Friday, August 6, 2010

What you need to know about sun protection.

Hey Chicas!

I was talking to a fellow co-worker the other day, and as the topic usually does it drifted to makeup/skincare…(I’m likely the cause of those shifts..hehe) then onto sun protection. I don’t know if it is because of the course in esthetics and other skincare types ones, but she didn’t know too much about sun protection products, other than its good to wear them outside. Which is good to know but there is soo much more to it.

That got me thinking…maybe there are lots of you out there that don’t know either. So I thought that a great new post would be about sun protection….especially the difference between sunblock and sunscreen (there is one ya know). Hopefully this will help you get the most out of what is left for our summer on the east cost of Canada.
Well I’m sure that we have all walked down the “seasonal” isle at our local drugstore and were floored by the large selection of sun protection products. They have expensive ones, to store brand ones, all at different price points, SPF levels. And believe me it is hard to stay unflustered looking when you have no idea what it is that you are looking at, or for. Let the lesson begin, students eyes forward!
There is one main difference between most sun protection products, sunscreen and sunblock, if you look close enough on most bottles near the SPF level it will state this difference.
What is the difference you are asking? Let me tell you…
Sunblock contains physical or inorganic ingredients that sit on top of the skin and help to actually block the UVB light by reflecting and scattering the rays. Sunblock is ecentailly a wall between your skin and the sun’s rays. For the best kind of protection look for Titanium Dioxide or Zinc Oxide as the main ingredients, as these tend to be less irritating to sensitive skin.

Sunscreen contains chemical compounds that help to protect your skin by being absorbed into the skin. That is is why you have to apply then 10-2- minutes before exposure to ensure enough time as elapsed for the product to become effective. Sunscreens actually allow a certain range of UV light to be absorbed into the skin.

Now to discuss the difference between UVA and UVB rays. There is always a lot of talk, but what are and what do they do? Well, UVB are generally refered to as the “tanning ray” as it affects the outer layer of the skin the epidermis and is the usual suspect that causes the sunburns. UVA rays are the major contributor to skin damage and cause acceleration of the aging process. They can penetrate deeper into the skin through the epidermis and disperses in the dermis (the true skin).
All that being said….you need a sunscreen that has both UVA and UVB protection, one is not good without the other. They are like a pair, ya know like um….a killer pedicure to go with those sandals.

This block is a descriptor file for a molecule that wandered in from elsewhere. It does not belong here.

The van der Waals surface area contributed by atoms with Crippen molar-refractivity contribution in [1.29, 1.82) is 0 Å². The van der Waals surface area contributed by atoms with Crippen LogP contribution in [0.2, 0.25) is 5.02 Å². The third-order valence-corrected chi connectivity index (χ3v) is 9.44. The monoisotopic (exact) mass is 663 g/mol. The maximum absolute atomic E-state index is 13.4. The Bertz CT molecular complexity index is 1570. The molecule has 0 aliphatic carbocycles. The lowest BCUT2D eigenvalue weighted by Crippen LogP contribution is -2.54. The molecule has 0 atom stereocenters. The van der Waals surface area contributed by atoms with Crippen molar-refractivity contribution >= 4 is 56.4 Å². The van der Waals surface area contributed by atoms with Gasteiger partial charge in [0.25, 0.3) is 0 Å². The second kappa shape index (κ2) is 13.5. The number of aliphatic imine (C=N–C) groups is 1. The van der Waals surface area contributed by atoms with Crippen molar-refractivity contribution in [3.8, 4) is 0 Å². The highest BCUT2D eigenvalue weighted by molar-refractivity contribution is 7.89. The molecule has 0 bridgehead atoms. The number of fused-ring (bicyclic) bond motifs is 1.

Another important consideration is the SPF level. SPF stands for sun protection factor, which is a rating system from 2-70 and refers to the length of time a sun protection location remains effective on the skin. That can be a little misleading as SPF numbers are based only on UVB blockage and not the ability to block UVA. Also, if you usually use a SPF of 15 (which I feel is too low…personal opinion) going up to a SPF of 30 will not double your protection time. The correlation to the SPF number and protection is nonlinear meaning it doesn’t double the blocking ability of the lotion, just increase it.
So if you want to be on the safe side….reapply every 2 hours, and more often if swimming, sweating or if the UV level is high that day. A little tidbit of information I tell my friends that I learned in school is “Every time you burn your face, it will age you 10 years down the line”. That little bit of information is hopefully scary enough for you to at least think about sun protection at the beach.
Sunscreens have a shelf life…*gasp*....I know they really do, as do all cosmetics. If you are still using a sunscreen that you purchased last summer…well lets just say that I hope it’s a good moisturizer, since that’s all you’re getting from it. The chemical blockers and compounds breakdown over time and become less effective, sometimes losing their effectiveness all together. The general rule which I go by, is to keep the sunscreen in a drawer after the summer season for use throughout the winter months (since you should be wearing it all year round) and when summer comes around for the next season toss it all out. For a general rule of thumb 6-12 months (12 would be pushing it). Also, any face cream or protection creams that have SPF in them, will have a shorter shelf life as the ingredients in the creams will breakdown the ones in the SPF so you may think that you are saving money, but in the end they last half as long.

Whatever brand you decide to buy, pick one that works best for you.

Hopefully this little lesson will help in protecting your skin….beacuse no one….and I mean ABSOLUTLY NO ONE want to look like this EVER

On that happy note (haha), enjoy the sun!
Caitlin xoxo


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